Ethiopia applied to the WTO for observer status in 1997, when the WTO was only two years old.  It began its accession process in May 2008 with an Accession Working Party meeting in Geneva. This process was put on hold by the Government of Ethiopia in 2012.  Just two weeks ago, Ethiopia formally resumed its WTO accession process with the holding an Accession Working Party as a complement to Ethiopia's extensive program of domestic economic reforms.  Ethiopia's Chief Trade Negotiator, Minister Mamo Mihretu, provided details for the WTO Members of what he termed Ethiopia's “wide-ranging home-grown economic reform agenda”, regarding finance, investment, taxation and a series of other domestic measures.  He went on to say the following:

  Ethiopia’s interest to join this Organization goes beyond the economic objectives outlined…. Ethiopia has learnt from its own experience, the hard way, that trade is a critical medium for the building of peaceful inter-state relations at all levels, bilateral, regional as well as global. … Ethiopia is here today because it is convinced that … there is no better way to advance free and fair trade than through a multilateral trading system based on the rule of law, transparency, good governance, and predictability. Just as the WTO aims to advance peace and stability through trade, the Government of Ethiopia is committed to use trade and regional integration as the central pillar for its mission to bring peace and stability to the Horn of Africa region.

There is another parallel between the nations of Africa today and the founding members of the multilateral trading system seventy-three years ago. Both have seen regional economic integration as a major tool for creating stability and underwriting economic progress.  The GATT made provision for the creation of deeper integration on a regional basis, and this is a major aspect of the WTO today. The EU’s founding fathers — including Jean Monnet, Robert Schuman, Paul-Henri Spaak, Alcide de Gaspari and Konrad Adenauer — were committed to building closer ties to support the new peace, first through integrated production and then through a unified European market.

On March 25, 1957, France, West Germany, Italy, the Netherlands, Belgium, and Luxembourg signed the Rome Treaty creating the European Economic Community (EEC) — the European Common Market.  Sharing the production of coal and steel, and the peaceful use of atomic energy, the free movement of goods within Europe was a cornerstone of post-war efforts to build a lasting peace. In 2012, the Norwegian Nobel Committee awarded the Nobel Peace Prize to the European Union (EU). In justifying its decision, the committee recognized the “stabilizing part played by the EU [which] has helped to transform most of Europe from a continent of war to a continent of peace”.(4)  In the same spirit Ethiopia is now part of a regional free trade agreement — the Agreement establishing the African Continental Free Trade Area, which entered into force on 30 May 2019.  On March 22, 2018, UN Secretary General, António Guterres, made the following statement on the signing of the African Continental Free Trade Area:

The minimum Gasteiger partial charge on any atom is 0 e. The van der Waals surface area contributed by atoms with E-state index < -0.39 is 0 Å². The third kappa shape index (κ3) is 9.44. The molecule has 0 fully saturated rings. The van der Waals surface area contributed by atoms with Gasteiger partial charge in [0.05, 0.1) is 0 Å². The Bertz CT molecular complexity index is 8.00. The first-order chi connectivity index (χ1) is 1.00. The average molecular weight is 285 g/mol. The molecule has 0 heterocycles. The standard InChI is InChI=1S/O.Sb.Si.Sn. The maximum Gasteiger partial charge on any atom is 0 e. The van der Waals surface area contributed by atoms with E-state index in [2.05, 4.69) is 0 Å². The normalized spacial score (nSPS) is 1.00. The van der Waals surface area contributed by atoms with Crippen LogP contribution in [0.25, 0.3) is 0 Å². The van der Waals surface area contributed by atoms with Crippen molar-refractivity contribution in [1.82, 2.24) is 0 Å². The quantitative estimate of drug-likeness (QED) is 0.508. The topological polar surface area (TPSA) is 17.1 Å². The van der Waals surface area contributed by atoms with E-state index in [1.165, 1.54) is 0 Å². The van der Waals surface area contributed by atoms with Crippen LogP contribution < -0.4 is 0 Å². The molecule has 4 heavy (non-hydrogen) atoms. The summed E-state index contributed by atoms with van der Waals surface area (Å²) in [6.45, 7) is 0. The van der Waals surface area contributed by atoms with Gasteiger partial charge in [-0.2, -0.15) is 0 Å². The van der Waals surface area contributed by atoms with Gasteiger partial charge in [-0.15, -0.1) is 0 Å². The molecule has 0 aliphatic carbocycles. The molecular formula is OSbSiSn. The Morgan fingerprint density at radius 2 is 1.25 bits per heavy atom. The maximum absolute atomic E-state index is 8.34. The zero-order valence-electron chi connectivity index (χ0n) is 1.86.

I congratulate African leaders for taking the leap into history by signing the African Continental Free Trade Area (AfCFTA) to create one of the world’s largest trading blocs with over 50 countries. . . . This is an important step towards achieving the Sustainable Development Goals and delivering on the African agenda of peace and prosperity.

Ethiopia signed and ratified the African Continental Free Trade Area during 2019.

The WTO is committed to supporting Africa’s continued economic integration, growth and development, through the participation of African Members in the WTO and through the African Continental Free Trade Agreement (AfCFTA).  In June of last year, the WTO Director General, Roberto Azevêdo, congratulated the group of African Members of the WTO on the recent entry into force of the AfCFTA, which he described as “hugely welcome”.